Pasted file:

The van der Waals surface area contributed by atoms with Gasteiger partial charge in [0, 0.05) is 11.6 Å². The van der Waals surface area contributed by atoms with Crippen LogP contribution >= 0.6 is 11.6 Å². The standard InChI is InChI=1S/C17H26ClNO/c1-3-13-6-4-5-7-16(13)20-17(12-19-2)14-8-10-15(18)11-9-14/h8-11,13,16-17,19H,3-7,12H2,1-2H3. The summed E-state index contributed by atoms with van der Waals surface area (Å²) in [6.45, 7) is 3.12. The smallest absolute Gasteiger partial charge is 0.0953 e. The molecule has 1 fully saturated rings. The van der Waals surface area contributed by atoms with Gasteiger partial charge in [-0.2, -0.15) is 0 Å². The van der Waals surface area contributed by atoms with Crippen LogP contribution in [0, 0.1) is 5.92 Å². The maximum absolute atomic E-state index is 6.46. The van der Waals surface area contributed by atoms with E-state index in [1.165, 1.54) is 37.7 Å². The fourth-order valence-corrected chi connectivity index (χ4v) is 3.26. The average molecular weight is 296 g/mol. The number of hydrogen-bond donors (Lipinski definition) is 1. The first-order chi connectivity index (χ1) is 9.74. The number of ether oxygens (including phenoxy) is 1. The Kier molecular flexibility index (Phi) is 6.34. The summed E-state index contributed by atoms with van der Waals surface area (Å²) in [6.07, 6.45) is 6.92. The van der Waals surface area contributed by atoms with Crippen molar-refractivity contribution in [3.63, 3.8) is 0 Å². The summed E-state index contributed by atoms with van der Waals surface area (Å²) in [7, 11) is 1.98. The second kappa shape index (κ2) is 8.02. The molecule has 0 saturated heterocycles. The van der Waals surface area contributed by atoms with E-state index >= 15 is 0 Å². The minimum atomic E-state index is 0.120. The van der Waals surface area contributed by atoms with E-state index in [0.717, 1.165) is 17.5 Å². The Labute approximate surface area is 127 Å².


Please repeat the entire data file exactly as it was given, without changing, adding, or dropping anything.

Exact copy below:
The van der Waals surface area contributed by atoms with Gasteiger partial charge in [0, 0.05) is 11.6 Å². The van der Waals surface area contributed by atoms with Crippen LogP contribution >= 0.6 is 11.6 Å². The standard InChI is InChI=1S/C17H26ClNO/c1-3-13-6-4-5-7-16(13)20-17(12-19-2)14-8-10-15(18)11-9-14/h8-11,13,16-17,19H,3-7,12H2,1-2H3. The summed E-state index contributed by atoms with van der Waals surface area (Å²) in [6.45, 7) is 3.12. The smallest absolute Gasteiger partial charge is 0.0953 e. The molecule has 1 fully saturated rings. The van der Waals surface area contributed by atoms with Gasteiger partial charge in [-0.2, -0.15) is 0 Å². The van der Waals surface area contributed by atoms with Crippen LogP contribution in [0, 0.1) is 5.92 Å². The maximum absolute atomic E-state index is 6.46. The van der Waals surface area contributed by atoms with E-state index in [1.165, 1.54) is 37.7 Å². The fourth-order valence-corrected chi connectivity index (χ4v) is 3.26. The average molecular weight is 296 g/mol. The number of hydrogen-bond donors (Lipinski definition) is 1. The first-order chi connectivity index (χ1) is 9.74. The number of ether oxygens (including phenoxy) is 1. The Kier molecular flexibility index (Phi) is 6.34. The summed E-state index contributed by atoms with van der Waals surface area (Å²) in [6.07, 6.45) is 6.92. The van der Waals surface area contributed by atoms with Crippen molar-refractivity contribution in [3.63, 3.8) is 0 Å². The summed E-state index contributed by atoms with van der Waals surface area (Å²) in [7, 11) is 1.98. The second kappa shape index (κ2) is 8.02. The molecule has 0 saturated heterocycles. The van der Waals surface area contributed by atoms with E-state index >= 15 is 0 Å². The minimum atomic E-state index is 0.120. The van der Waals surface area contributed by atoms with E-state index in [0.717, 1.165) is 17.5 Å². The Labute approximate surface area is 127 Å².